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Short-eared Owl

By Paul Schliesmann The Whig-Standard

The short-eared owl, listed as a species of special concern in Canada, has all but disappeared from the west end of Wolfe Island. A noted Kingston-area birder says the decline has everything to do with the construction and startup of wind turbines on that part of the island two years ago. “They’re definitely avoiding the area,” said Kurt Hennige, who has been watching and documenting the short-eared populations on Wolfe Island for more than 25 years. 

Read the entire story…

Gilead Power’s plans for South Shore’s endangered species

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Gilead Power, the Peterborough, Ontario wind power company that recently applied for a government permit to “kill, harm and harass” two endangered species, has plans to reduce the impact of construction on the Whip-poor-will and Blanding’s Turtles.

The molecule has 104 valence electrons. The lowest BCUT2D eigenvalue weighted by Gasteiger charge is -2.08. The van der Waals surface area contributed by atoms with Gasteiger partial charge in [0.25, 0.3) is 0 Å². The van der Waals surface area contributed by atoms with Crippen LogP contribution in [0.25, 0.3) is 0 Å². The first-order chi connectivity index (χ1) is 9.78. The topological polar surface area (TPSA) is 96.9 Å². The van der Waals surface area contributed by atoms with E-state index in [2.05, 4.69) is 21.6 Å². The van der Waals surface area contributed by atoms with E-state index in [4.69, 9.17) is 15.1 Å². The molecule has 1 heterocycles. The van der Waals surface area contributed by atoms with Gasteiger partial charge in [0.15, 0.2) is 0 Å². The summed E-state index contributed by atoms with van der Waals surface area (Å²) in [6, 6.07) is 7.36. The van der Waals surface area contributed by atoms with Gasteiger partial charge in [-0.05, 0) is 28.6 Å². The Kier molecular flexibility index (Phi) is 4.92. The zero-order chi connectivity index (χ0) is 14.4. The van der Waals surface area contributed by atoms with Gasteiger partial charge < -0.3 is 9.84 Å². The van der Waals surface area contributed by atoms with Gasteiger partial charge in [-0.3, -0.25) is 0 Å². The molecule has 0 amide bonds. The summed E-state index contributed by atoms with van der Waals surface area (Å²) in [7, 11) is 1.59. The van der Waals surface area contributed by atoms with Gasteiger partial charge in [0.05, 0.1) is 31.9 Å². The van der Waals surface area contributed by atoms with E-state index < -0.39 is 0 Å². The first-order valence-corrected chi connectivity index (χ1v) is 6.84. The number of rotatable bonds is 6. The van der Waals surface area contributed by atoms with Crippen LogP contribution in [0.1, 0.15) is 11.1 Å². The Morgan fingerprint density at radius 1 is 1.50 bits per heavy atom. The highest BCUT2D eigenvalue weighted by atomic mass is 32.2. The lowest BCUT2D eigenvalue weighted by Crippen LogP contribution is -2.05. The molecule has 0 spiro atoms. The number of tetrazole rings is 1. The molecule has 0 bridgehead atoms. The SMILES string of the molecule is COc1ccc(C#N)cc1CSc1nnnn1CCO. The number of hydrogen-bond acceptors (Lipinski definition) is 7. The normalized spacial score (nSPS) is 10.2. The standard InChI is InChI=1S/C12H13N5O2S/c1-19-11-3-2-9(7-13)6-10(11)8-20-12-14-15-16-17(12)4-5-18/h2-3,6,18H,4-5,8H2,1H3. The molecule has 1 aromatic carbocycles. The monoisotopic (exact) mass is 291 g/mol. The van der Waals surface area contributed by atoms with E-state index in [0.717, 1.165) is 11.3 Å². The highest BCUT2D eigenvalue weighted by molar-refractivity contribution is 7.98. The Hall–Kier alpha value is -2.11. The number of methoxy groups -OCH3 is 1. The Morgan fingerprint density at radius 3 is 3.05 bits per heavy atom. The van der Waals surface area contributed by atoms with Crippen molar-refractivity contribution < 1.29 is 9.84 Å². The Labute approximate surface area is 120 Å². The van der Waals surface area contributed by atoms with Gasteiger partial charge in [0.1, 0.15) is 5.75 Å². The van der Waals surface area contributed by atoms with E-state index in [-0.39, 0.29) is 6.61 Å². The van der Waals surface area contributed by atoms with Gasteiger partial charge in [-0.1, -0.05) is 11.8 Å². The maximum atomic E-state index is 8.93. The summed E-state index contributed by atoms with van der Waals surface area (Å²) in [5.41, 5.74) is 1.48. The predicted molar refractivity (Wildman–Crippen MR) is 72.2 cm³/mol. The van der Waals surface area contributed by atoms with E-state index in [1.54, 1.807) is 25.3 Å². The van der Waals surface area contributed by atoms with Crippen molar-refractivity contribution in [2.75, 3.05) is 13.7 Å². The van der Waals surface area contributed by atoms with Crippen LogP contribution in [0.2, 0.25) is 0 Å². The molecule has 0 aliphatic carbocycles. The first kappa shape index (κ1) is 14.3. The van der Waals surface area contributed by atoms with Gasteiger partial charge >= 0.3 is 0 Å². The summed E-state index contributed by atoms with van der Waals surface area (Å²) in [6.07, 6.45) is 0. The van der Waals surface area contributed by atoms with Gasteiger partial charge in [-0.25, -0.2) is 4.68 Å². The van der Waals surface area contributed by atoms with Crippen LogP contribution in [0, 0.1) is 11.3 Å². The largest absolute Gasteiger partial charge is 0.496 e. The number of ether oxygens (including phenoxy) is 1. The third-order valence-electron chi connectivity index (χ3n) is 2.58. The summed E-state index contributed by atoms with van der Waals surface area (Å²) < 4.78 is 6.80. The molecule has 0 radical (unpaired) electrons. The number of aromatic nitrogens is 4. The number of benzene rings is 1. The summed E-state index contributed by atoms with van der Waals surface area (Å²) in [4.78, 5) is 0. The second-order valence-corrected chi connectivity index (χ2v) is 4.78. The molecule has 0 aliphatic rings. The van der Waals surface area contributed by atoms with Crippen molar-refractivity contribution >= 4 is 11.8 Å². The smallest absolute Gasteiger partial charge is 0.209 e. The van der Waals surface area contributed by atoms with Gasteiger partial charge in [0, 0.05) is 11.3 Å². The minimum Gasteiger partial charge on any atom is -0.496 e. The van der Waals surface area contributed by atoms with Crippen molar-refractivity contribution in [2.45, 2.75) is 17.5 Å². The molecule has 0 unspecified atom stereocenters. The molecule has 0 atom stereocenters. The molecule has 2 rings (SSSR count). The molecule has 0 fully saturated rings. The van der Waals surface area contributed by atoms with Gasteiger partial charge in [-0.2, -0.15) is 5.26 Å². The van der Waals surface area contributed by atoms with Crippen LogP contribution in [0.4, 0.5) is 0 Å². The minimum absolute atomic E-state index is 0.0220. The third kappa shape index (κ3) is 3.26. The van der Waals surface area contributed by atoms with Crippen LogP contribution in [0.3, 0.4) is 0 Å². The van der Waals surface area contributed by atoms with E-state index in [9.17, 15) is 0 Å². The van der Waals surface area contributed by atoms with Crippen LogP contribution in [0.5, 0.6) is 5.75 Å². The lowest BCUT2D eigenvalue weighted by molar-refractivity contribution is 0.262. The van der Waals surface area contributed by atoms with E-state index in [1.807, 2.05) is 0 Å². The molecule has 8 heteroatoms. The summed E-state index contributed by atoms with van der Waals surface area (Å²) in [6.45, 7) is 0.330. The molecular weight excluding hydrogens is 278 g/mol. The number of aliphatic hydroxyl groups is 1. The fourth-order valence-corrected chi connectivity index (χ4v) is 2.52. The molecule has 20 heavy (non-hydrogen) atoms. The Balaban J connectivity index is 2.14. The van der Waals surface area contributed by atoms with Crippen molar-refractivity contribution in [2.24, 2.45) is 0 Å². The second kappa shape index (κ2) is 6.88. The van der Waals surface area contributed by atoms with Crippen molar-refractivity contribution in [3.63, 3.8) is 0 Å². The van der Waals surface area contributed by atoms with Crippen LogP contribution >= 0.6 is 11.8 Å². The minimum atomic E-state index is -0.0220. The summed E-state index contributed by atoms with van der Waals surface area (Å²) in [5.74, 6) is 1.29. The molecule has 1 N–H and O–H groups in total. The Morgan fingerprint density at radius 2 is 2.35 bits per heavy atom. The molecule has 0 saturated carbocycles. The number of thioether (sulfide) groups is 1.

According to CBC reporter Mike Crawley, “In an email statement, the company (Gilead Power) says it will do its best to mitigate the harm to the birds and turtles.  It says it will create new nesting habitat and build the project in winter, when wildlife aren’t around.”

One immediately apparent problem for Gilead is that turtles don’t fly south for the winter. 

According to TurtleSHELLtortue,   “Canadian turtles hibernate for over five months every winter. Some, like the Painted and Snapping Turtles, hibernate on the bottom of quiet backwaters, nestled up to sunken logs or under stream or lakeside banks. Others, such as the Spotted Turtle, hibernate in the fens or flooded fields in which they live during the summertime. They must choose sites where the water does not freeze right to the bottom or become too low in dissolved oxygen.”